Hidden Ocean Found on Saturn's Icy Moon Enceladus, Could Potentially Support Life

‘Tiger Stripes’ on Enceladus
Image of Saturn's moon Enceladus, showing the "tiger stripes," long fractures from which the water vapor jets are emitted. (Image credit: Image courtesy of NASA/JPL/Space Science Institute)

The Saturn moon Enceladus harbors a big ocean of liquid water beneath its icy crust that may be capable of supporting life as we know it, a new study reports.

The water ocean on Enceladus is about 6 miles (10 kilometers) deep and lies beneath a shell of ice 19 to 25 miles (30 to 40 km) thick, researchers said. Further, it's in direct contact with a rocky seafloor, theoretically making possible all kinds of complex chemical reactions — such as, perhaps, the kind that led to the rise of life on Earth. 

"The main implication is that there are potentially habitable environments in the solar system in places which are completely unexpected," study lead author Luciano Iess said in a video about the discovery produced by his home institution, Sapienza University in Rome. "Enceladus has a surface temperature of about minus 180 degrees Celsius [minus 292 degrees Fahrenheit], but under that surface there is liquid water." [Photos: Enceladus, Saturn's Cold, Bright Moon]

The new finding, which is published online today (April 3) in the journal Science, doesn't exactly come out of left field. Rather, it confirms suspicions many researchers have had about Enceladus since 2005, when NASA's Cassini spacecraft first spotted ice and water vapor spewing from fractures near the moon's south pole.

Cartoon illustrating the possible interior of Enceladus based on Cassini gravity investigation, which suggests an ice outer shell and a low density, rocky core with a regional water ocean sandwiched in between at high southern latitudes. Cassini ISS images were used to depict the surface geology and the plumes. (Image credit: Image courtesy of NASA/JPL-Caltech)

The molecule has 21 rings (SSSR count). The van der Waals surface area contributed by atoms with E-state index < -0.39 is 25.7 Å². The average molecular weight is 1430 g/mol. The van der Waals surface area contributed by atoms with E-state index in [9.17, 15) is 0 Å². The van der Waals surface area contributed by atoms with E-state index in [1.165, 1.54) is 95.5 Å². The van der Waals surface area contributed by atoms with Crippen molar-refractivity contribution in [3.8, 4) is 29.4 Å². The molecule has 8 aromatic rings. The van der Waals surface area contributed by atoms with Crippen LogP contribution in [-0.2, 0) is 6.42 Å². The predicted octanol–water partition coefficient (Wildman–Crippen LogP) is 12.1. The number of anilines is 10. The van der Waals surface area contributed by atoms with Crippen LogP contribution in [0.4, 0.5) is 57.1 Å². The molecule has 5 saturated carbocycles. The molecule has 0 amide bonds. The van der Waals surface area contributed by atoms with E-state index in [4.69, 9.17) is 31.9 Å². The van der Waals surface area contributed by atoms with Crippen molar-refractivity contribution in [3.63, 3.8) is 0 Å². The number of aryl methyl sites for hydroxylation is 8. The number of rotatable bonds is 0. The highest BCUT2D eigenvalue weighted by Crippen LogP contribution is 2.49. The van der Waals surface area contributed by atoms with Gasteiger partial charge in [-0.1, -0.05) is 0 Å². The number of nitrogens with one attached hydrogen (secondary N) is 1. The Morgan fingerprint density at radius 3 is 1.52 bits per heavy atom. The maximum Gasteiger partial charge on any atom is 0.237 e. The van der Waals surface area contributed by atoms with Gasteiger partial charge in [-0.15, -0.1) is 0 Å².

Measuring Enceladus' gravity

Iess and his colleagues mapped out Enceladus' gravity by measuring how the 313-mile-wide (504 km) moon tugged on Cassini during three close flybys from 2010 to 2012.

"As the spacecraft flies by Enceladus, its velocity is perturbed by an amount that depends on variations in the gravity field that we're trying to measure," co-author Sami Asmar, of NASA's Jet Propulsion Laboratory in Pasadena, Calif., said in a statement. "We see the change in velocity as a change in radio frequency, received at our ground stations here all the way across the solar system."

This ultra-precise tracking system — NASA's Deep Space Network can tell if Cassini speeds up or slows down by just 1 foot (0.3 meters) per hour — revealed the presence of a "negative mass anomaly" at Enceladus' south pole. In other words, the area harbors less mass than would be expected for a perfectly spherical body.

That makes sense, because a large depression marks the south pole's surface,researchers said. But the observed mass anomaly is significantly smaller than expected based on the size of the dent (about 0.6 miles, or 1 km deep).

The researchers thus concluded that "extra" mass underground must be reducing the effect. A subsurface ocean of liquid water, which is denser than ice, is the only reasonable candidate, they said.